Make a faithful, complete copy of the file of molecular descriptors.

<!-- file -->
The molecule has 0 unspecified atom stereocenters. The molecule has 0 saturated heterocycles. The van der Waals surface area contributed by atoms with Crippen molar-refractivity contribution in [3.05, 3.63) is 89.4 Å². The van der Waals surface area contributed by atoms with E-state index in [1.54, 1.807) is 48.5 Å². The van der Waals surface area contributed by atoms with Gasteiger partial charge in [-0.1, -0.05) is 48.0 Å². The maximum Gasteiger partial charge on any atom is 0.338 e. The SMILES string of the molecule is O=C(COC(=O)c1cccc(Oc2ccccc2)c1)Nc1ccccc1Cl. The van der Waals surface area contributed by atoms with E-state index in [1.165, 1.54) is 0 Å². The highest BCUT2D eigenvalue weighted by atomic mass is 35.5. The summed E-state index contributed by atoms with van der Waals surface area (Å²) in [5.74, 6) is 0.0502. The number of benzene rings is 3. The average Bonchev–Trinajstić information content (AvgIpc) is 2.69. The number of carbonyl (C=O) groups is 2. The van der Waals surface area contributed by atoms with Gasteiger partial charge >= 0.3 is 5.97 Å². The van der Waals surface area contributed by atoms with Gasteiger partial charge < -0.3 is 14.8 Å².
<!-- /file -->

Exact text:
The molecule has 0 unspecified atom stereocenters. The molecule has 0 saturated heterocycles. The van der Waals surface area contributed by atoms with Crippen molar-refractivity contribution in [3.05, 3.63) is 89.4 Å². The van der Waals surface area contributed by atoms with E-state index in [1.54, 1.807) is 48.5 Å². The van der Waals surface area contributed by atoms with Gasteiger partial charge in [-0.1, -0.05) is 48.0 Å². The maximum Gasteiger partial charge on any atom is 0.338 e. The SMILES string of the molecule is O=C(COC(=O)c1cccc(Oc2ccccc2)c1)Nc1ccccc1Cl. The van der Waals surface area contributed by atoms with E-state index in [1.165, 1.54) is 0 Å². The highest BCUT2D eigenvalue weighted by atomic mass is 35.5. The summed E-state index contributed by atoms with van der Waals surface area (Å²) in [5.74, 6) is 0.0502. The number of benzene rings is 3. The average Bonchev–Trinajstić information content (AvgIpc) is 2.69. The number of carbonyl (C=O) groups is 2. The van der Waals surface area contributed by atoms with Gasteiger partial charge >= 0.3 is 5.97 Å². The van der Waals surface area contributed by atoms with Gasteiger partial charge < -0.3 is 14.8 Å².